From: "Tom.Petch" <sisyphus(_at_)dial(_dot_)pipex(_dot_)com>
To: "Julian Reschke" <julian(_dot_)reschke(_at_)gmx(_dot_)de>
Cc: "ietf" <ietf(_at_)ietf(_dot_)org>
Sent: Wednesday, December 28, 2005 8:06 AM
Subject: Re: Troubles with UTF-8
I agree, for XML, but my main concern is with UTF-8 encoded strings, where
FormFeed is a legal character, encoded as it would be in ASCII. I was using
'illegal syntax' to float an alternative approach, like using %xC1 - which is
UTF-8 - to delimit a UTF-8 string, but as I say, that idea does not seem to
caught on within the IETF.
I think the use of explicitly encoded length, rather than special terminator
or deliminator sequences, is simpler to code and debug, as well as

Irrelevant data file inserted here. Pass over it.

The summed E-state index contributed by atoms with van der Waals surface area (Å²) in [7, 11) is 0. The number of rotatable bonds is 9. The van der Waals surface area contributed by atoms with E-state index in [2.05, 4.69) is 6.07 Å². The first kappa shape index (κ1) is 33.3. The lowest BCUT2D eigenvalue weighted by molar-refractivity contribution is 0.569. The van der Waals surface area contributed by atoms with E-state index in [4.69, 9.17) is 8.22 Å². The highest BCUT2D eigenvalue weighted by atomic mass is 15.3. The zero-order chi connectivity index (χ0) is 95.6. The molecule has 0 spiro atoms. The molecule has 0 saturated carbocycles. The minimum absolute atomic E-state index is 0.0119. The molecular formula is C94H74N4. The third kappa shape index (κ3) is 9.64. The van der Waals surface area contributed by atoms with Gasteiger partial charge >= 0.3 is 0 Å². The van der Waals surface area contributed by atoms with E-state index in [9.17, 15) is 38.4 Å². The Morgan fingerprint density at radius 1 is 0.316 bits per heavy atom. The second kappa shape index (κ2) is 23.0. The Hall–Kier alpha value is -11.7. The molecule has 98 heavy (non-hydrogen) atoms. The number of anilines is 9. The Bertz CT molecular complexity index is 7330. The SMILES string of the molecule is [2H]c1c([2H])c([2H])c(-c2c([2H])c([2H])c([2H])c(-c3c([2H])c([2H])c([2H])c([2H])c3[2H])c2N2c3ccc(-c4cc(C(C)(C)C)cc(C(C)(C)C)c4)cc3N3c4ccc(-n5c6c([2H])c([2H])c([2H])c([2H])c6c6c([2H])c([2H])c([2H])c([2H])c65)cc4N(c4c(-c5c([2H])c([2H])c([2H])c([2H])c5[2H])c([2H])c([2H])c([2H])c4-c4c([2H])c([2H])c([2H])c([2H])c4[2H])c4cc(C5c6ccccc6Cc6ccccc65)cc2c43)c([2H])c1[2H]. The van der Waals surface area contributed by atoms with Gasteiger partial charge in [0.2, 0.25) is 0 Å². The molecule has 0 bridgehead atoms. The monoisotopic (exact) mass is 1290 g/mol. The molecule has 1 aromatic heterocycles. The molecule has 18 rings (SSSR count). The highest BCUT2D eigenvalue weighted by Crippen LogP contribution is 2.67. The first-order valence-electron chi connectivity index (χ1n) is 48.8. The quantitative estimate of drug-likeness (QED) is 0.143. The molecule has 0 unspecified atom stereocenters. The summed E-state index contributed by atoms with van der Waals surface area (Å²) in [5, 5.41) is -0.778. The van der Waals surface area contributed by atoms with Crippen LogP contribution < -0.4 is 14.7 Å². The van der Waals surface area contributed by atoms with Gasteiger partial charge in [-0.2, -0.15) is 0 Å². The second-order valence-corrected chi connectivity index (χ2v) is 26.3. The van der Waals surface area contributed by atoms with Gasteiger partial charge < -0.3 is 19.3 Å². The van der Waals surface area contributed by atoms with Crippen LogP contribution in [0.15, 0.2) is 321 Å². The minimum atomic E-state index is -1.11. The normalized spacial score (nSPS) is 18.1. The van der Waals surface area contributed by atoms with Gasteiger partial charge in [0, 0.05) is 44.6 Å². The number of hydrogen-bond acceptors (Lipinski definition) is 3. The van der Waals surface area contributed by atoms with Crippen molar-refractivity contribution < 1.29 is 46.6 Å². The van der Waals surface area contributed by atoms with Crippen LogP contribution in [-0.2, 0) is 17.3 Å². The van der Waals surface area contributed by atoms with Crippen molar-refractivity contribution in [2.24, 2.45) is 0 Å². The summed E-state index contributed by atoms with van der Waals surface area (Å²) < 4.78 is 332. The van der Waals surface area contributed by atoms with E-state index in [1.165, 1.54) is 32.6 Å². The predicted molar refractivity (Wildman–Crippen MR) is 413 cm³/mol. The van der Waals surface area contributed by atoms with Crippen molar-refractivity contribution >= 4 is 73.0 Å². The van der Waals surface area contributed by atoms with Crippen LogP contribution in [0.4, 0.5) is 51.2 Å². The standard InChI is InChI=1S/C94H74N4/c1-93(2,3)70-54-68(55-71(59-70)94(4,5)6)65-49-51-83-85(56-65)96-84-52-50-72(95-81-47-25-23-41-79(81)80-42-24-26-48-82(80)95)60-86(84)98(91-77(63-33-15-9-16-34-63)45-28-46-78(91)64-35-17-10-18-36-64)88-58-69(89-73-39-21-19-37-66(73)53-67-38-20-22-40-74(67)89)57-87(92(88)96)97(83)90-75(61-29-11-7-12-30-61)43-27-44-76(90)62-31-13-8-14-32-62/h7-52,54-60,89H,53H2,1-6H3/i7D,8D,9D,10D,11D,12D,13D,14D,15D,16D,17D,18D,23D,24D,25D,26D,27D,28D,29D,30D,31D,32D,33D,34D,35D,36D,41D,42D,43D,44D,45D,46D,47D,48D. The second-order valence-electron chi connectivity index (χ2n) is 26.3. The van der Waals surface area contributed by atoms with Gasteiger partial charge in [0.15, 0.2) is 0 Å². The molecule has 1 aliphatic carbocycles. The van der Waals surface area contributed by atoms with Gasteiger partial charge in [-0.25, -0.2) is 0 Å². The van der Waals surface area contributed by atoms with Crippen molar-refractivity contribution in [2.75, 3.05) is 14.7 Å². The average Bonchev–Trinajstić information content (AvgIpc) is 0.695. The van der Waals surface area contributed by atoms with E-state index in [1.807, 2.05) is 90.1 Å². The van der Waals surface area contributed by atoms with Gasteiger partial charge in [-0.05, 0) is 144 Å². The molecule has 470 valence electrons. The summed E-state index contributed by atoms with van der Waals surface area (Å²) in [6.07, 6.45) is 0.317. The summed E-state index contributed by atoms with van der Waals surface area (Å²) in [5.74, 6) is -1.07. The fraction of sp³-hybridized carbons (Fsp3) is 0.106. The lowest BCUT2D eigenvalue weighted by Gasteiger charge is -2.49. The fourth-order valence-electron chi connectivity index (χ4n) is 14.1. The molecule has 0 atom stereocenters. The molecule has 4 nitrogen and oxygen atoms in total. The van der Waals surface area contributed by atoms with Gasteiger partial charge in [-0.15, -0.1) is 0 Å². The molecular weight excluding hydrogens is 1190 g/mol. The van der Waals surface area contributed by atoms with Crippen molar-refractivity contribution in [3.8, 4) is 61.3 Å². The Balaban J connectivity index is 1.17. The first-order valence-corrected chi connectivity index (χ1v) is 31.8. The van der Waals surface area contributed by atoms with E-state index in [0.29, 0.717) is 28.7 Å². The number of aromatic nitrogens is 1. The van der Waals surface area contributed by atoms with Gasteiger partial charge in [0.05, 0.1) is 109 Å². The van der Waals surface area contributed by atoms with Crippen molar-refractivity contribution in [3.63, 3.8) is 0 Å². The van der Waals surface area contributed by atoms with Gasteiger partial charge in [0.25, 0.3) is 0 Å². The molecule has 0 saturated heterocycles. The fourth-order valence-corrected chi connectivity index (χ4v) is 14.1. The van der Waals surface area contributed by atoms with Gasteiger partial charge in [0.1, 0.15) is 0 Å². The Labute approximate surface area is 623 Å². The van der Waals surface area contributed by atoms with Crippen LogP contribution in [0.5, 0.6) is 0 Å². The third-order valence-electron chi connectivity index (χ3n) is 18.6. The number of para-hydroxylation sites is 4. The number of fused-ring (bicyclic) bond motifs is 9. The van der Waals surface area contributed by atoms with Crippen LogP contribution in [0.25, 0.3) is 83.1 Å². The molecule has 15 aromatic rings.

being more robust in avoiding buffer overflow problems, etc. This
is especially true given the variable-length encoding inherent in UTF-8,
as well as the open-ended way that combining marks follow, rather than
precede the characters to which they apply. (I think this was the "state"
that Masataka Ohta was referring to.)
Reserving NUL as a special terminator is a C library-ism. I think that
history has shown that the use of this kind of mechanism, rather than
explicitly tracking the string's length, was a mistake.
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